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One Day on Venus Lasts Longer Than One Year! But, How?

By Orgesta Tolaj


26 February 2024


© freepik

Have you ever wondered how a day on Venus lasts longer than a year on the planet? It may seem impossible, but it’s a fascinating fact about our neighboring planet that leaves many curious about the science behind it. Venus is often referred to as Earth’s “sister planet” because of its similar size and composition. However, there are definitely some significant differences between the two planets. Here is why.

Venus in All Its Glory

Venus, a cloud-swaddled planet named for a love goddess, is often dubbed Earth’s twin. But take a closer look, and Venus reveals its hellish nature. As our nearest planetary neighbor, it sits as the second planet from the Sun, with a surface hot enough to melt lead. The atmosphere is so dense that, from the surface, the Sun appears as just a smear of light.

© rawpixel / freepik

In many aspects, this planet is more of an opposite to Earth than a twin: it spins backward, boasts a day longer than its year, and lacks any semblance of seasons. Perhaps once a habitable ocean world akin to Earth, but that was over a billion years ago. A runaway greenhouse effect transformed all surface water into vapor, which slowly leaked into space. Today, its surface is dominated by volcanic rock, enduring high temperatures and pressures.

Is It Possible to Live in Venus?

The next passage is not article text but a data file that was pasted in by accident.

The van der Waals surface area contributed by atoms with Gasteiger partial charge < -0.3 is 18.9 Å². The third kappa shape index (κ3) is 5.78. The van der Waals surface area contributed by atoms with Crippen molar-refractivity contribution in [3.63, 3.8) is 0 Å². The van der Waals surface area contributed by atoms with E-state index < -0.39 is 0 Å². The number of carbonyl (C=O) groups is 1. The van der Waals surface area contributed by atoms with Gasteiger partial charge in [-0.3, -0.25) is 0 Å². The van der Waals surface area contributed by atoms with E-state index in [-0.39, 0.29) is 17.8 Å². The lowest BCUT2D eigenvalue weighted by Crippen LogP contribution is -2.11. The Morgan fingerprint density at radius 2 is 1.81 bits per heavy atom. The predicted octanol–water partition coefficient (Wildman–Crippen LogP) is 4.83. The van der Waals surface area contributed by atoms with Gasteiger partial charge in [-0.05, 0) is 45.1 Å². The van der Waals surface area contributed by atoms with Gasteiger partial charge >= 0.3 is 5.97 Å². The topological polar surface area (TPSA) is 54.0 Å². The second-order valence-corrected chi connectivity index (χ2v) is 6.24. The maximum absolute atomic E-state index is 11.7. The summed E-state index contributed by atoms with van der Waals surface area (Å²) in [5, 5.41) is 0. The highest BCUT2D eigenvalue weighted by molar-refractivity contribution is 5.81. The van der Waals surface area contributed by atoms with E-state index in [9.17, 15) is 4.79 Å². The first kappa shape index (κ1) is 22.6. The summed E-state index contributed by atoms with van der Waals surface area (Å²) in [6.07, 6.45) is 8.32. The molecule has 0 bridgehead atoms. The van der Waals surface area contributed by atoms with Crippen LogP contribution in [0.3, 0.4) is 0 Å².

If you are wondering whether this planet’s surface could harbor life today, the short answer is a resounding “no.” Venus could offer valuable insights into the conditions necessary for life to emerge, whether on Earth, within our solar system, or even beyond. Despite its current inhospitable surface, Venus possesses the necessary ingredients for life, or at least it did in the past. By studying why Venus diverged from Earth in terms of habitability, scientists may discover factors crucial for making other worlds suitable for life. Surprisingly, the idea of life on Venus cannot be entirely dismissed. Conditions in the upper atmosphere, including temperature, air pressure, and chemistry, are more favorable, particularly within the thick, yellow clouds.

So, Why Is a Day Longer Than a Year in Venus?

A recent study suggests that Venus’s dense and stormy atmosphere is responsible for the planet’s unusually long day, which exceeds its year in duration. The study resolved discrepancies in previous estimates and determined that Venus has the longest day of any planet in our solar system, taking 243.0226 Earth days for a single rotation on its axis. This exceeds its year, which lasts 225 Earth days, making a day longer than a year on Venus. The study also examined the tilt of Venus’s axis and the size of its core, shedding light on the planet’s characteristics.

What Did They Discover?

Researchers conducted radio wave transmissions toward Venus between 2006 and 2020 from NASA’s Goldstone Antenna in California, analyzing the radio echoes received at Goldstone and the Green Bank Observatory in West Virginia to gather data on Venus’s properties.

© freepik

New observational data reveals that the planetary core of Venus has a diameter of approximately 7,000 kilometers (4,360 miles), similar in size to Earth’s core. Previous estimates of Venus’s core were based on computer modeling rather than direct observations. While the core is believed to be composed of iron and nickel, its state, whether solid or molten, remains uncertain. Venus spins almost upright on its axis, resulting in minimal seasonal variation, with a calculated tilt of about 2.64 degrees. In contrast, Earth’s tilt is approximately 23.5 degrees, leading to more pronounced seasonal changes.

What other fun facts do you know about this quirky planet?

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Orgesta Tolaj

Your favorite introvert who is buzzing around the Hive like a busy bee!